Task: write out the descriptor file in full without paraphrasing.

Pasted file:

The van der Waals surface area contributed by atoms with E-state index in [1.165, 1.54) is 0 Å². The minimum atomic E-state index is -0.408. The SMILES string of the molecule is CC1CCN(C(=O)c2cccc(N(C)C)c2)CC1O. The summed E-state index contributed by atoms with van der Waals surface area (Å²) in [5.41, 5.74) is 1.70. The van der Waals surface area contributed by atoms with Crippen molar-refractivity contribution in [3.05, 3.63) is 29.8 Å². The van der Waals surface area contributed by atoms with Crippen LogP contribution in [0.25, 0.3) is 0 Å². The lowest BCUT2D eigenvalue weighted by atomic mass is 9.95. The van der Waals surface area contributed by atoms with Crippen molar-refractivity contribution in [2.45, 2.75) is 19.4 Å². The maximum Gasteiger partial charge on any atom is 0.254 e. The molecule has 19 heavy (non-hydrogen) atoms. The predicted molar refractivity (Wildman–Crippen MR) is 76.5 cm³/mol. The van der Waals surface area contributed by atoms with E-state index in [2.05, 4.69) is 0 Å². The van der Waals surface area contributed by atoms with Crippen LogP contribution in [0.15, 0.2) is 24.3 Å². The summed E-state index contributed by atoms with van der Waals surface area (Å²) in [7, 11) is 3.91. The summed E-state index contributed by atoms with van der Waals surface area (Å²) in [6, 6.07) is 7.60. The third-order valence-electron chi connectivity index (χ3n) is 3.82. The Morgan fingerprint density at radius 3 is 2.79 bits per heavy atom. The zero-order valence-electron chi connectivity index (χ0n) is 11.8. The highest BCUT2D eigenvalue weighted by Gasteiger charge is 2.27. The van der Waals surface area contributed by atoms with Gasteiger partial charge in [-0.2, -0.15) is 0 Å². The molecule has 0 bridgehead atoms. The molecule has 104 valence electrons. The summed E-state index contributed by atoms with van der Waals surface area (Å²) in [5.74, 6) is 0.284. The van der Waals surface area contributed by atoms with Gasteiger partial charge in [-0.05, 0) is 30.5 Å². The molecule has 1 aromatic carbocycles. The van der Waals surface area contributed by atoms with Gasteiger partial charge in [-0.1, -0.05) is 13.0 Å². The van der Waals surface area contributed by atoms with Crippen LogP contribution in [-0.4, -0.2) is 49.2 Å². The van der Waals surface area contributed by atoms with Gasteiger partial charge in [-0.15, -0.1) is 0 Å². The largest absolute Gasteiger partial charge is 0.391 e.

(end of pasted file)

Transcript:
The van der Waals surface area contributed by atoms with E-state index in [1.165, 1.54) is 0 Å². The minimum atomic E-state index is -0.408. The SMILES string of the molecule is CC1CCN(C(=O)c2cccc(N(C)C)c2)CC1O. The summed E-state index contributed by atoms with van der Waals surface area (Å²) in [5.41, 5.74) is 1.70. The van der Waals surface area contributed by atoms with Crippen molar-refractivity contribution in [3.05, 3.63) is 29.8 Å². The van der Waals surface area contributed by atoms with Crippen LogP contribution in [0.25, 0.3) is 0 Å². The lowest BCUT2D eigenvalue weighted by atomic mass is 9.95. The van der Waals surface area contributed by atoms with Crippen molar-refractivity contribution in [2.45, 2.75) is 19.4 Å². The maximum Gasteiger partial charge on any atom is 0.254 e. The molecule has 19 heavy (non-hydrogen) atoms. The predicted molar refractivity (Wildman–Crippen MR) is 76.5 cm³/mol. The van der Waals surface area contributed by atoms with E-state index in [2.05, 4.69) is 0 Å². The van der Waals surface area contributed by atoms with Crippen LogP contribution in [0.15, 0.2) is 24.3 Å². The summed E-state index contributed by atoms with van der Waals surface area (Å²) in [7, 11) is 3.91. The summed E-state index contributed by atoms with van der Waals surface area (Å²) in [6, 6.07) is 7.60. The third-order valence-electron chi connectivity index (χ3n) is 3.82. The Morgan fingerprint density at radius 3 is 2.79 bits per heavy atom. The zero-order valence-electron chi connectivity index (χ0n) is 11.8. The highest BCUT2D eigenvalue weighted by Gasteiger charge is 2.27. The van der Waals surface area contributed by atoms with Gasteiger partial charge in [-0.2, -0.15) is 0 Å². The molecule has 0 bridgehead atoms. The molecule has 104 valence electrons. The summed E-state index contributed by atoms with van der Waals surface area (Å²) in [5.74, 6) is 0.284. The van der Waals surface area contributed by atoms with Gasteiger partial charge in [-0.05, 0) is 30.5 Å². The molecule has 1 aromatic carbocycles. The van der Waals surface area contributed by atoms with Gasteiger partial charge in [-0.1, -0.05) is 13.0 Å². The van der Waals surface area contributed by atoms with Crippen LogP contribution in [-0.4, -0.2) is 49.2 Å². The van der Waals surface area contributed by atoms with Gasteiger partial charge in [-0.15, -0.1) is 0 Å². The largest absolute Gasteiger partial charge is 0.391 e.